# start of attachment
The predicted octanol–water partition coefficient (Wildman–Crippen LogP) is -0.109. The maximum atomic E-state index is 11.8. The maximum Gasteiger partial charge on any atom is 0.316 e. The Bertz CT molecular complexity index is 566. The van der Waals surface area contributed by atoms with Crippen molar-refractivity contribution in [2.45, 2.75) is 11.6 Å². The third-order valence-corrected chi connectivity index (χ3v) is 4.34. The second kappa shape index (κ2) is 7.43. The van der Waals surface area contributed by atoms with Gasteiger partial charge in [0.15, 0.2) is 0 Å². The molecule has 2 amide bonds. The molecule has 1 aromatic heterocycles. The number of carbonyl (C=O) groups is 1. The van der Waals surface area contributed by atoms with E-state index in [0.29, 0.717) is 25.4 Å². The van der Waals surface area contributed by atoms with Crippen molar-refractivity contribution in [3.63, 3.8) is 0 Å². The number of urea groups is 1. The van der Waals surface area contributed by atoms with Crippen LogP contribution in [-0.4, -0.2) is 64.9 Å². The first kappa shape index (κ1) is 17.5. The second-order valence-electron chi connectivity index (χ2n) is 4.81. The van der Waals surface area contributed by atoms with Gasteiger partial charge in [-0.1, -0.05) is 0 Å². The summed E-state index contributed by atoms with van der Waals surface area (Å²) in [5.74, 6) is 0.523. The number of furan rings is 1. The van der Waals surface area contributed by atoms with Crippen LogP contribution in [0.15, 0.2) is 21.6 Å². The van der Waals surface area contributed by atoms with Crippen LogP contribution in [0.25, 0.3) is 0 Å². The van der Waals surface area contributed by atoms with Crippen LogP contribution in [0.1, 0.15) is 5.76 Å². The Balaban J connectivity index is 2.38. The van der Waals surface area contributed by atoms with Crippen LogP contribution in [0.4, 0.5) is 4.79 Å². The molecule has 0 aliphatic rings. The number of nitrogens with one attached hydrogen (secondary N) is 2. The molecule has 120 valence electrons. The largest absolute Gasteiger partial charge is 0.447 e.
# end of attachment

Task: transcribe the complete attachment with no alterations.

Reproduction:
The predicted octanol–water partition coefficient (Wildman–Crippen LogP) is -0.109. The maximum atomic E-state index is 11.8. The maximum Gasteiger partial charge on any atom is 0.316 e. The Bertz CT molecular complexity index is 566. The van der Waals surface area contributed by atoms with Crippen molar-refractivity contribution in [2.45, 2.75) is 11.6 Å². The third-order valence-corrected chi connectivity index (χ3v) is 4.34. The second kappa shape index (κ2) is 7.43. The van der Waals surface area contributed by atoms with Gasteiger partial charge in [0.15, 0.2) is 0 Å². The molecule has 2 amide bonds. The molecule has 1 aromatic heterocycles. The number of carbonyl (C=O) groups is 1. The van der Waals surface area contributed by atoms with E-state index in [0.29, 0.717) is 25.4 Å². The van der Waals surface area contributed by atoms with Crippen molar-refractivity contribution in [3.63, 3.8) is 0 Å². The number of urea groups is 1. The van der Waals surface area contributed by atoms with Crippen LogP contribution in [-0.4, -0.2) is 64.9 Å². The first kappa shape index (κ1) is 17.5. The second-order valence-electron chi connectivity index (χ2n) is 4.81. The van der Waals surface area contributed by atoms with Gasteiger partial charge in [-0.1, -0.05) is 0 Å². The summed E-state index contributed by atoms with van der Waals surface area (Å²) in [5.74, 6) is 0.523. The number of furan rings is 1. The van der Waals surface area contributed by atoms with Crippen LogP contribution in [0.15, 0.2) is 21.6 Å². The van der Waals surface area contributed by atoms with Crippen LogP contribution in [0.25, 0.3) is 0 Å². The van der Waals surface area contributed by atoms with Crippen LogP contribution in [0.1, 0.15) is 5.76 Å². The Balaban J connectivity index is 2.38. The van der Waals surface area contributed by atoms with Crippen LogP contribution in [0.4, 0.5) is 4.79 Å². The molecule has 0 aliphatic rings. The number of nitrogens with one attached hydrogen (secondary N) is 2. The molecule has 120 valence electrons. The largest absolute Gasteiger partial charge is 0.447 e.